Understanding and interpreting classification decisions of automated image classification systems is of high value in many applications, as it allows to verify the reasoning of the system and provides additional information to the human expert. Although machine learning methods are solving very successfully a plethora of tasks, they have in most cases the disadvantage of acting as a black box, not providing any information about what made them arrive at a particular decision. This work proposes a general solution to the problem of understanding classification decisions by pixel-wise decomposition of nonlinear classifiers. We introduce a methodology that allows to visualize the contributions of single pixels to predictions for kernel-based classifiers over Bag of Words features and for multilayered neural networks. These pixel contributions can be visualized as heatmaps and are provided to a human expert who can intuitively not only verify the validity of the classification decision, but also focus further analysis on regions of potential interest.We evaluate our method for classifiers trained on PASCAL VOC 2009 images, synthetic image data containing geometric shapes, the MNIST handwritten digits data set and for the pre-trained ImageNet model available as part of the Caffe open source package.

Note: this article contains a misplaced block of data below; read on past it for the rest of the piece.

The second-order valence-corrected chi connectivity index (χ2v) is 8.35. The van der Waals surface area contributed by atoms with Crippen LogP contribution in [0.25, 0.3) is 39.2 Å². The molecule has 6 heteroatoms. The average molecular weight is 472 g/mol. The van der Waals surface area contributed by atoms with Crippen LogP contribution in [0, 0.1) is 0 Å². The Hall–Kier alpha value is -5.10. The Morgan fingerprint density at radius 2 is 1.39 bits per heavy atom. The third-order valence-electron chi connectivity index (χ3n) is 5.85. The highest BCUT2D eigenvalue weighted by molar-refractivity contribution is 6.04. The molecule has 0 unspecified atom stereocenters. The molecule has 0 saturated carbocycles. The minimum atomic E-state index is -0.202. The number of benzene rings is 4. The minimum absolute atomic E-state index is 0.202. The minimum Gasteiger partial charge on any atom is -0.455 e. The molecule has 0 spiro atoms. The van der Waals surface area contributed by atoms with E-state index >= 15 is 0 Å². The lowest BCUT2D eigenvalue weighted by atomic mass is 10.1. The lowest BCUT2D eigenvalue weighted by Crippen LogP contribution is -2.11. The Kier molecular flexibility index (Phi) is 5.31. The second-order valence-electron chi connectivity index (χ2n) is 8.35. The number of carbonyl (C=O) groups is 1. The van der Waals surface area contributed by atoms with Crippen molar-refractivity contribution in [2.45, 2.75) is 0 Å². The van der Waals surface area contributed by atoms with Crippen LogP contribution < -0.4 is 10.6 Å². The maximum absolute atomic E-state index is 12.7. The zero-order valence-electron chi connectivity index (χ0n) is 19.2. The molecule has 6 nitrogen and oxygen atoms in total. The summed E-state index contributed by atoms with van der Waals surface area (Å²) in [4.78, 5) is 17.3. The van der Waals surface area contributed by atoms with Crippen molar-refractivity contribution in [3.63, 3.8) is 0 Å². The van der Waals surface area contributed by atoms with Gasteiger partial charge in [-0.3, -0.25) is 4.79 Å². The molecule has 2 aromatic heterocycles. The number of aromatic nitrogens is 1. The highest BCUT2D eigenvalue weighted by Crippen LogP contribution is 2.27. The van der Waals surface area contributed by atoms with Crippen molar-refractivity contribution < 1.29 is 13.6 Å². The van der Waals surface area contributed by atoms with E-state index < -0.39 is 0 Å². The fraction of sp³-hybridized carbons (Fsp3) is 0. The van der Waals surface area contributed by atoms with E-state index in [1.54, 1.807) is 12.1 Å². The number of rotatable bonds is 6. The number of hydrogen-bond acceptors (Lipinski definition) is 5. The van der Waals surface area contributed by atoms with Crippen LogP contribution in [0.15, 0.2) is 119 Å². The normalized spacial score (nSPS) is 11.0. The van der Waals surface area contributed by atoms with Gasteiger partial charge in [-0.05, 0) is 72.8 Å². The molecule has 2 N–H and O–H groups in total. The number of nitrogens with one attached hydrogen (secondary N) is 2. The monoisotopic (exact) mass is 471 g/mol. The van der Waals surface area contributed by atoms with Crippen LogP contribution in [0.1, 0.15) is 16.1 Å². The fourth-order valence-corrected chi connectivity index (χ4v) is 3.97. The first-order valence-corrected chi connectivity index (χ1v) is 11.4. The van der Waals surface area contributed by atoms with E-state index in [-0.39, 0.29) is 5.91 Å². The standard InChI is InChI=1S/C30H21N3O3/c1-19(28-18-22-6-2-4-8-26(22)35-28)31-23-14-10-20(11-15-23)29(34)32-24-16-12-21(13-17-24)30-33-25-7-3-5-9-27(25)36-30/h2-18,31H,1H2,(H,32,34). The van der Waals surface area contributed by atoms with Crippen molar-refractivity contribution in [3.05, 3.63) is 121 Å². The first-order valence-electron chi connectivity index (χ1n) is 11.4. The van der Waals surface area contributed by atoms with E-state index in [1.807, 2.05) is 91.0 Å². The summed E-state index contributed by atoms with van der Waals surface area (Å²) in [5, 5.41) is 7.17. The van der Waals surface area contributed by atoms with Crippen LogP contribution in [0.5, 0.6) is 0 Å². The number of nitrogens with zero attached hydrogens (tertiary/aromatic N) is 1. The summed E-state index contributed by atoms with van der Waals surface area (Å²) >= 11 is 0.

Bibliographical noteFunding Information:
This work was supported in part by the Federal Ministry of Economics and Technology of Germany (BMWi) under the project THESEUS, grant 01MQ07018, by the German Ministry for Education and Research as Berlin Big Data Center BBDC, funding mark 01IS14013A and by DFG. KRM thanks for partial funding by the National Research Foundation of Korea funded by the Ministry of Education, Science, and Technology in the BK21 program. Correspondence should be addressed to SB, KRM and WS.
© 2015 Bach et al. This is an open access article distributed under the terms of the Creative Commons Attribution License, which permits unrestricted use, distribution, and reproduction in any medium, provided the original author and source are credited.
ASJC Scopus subject areas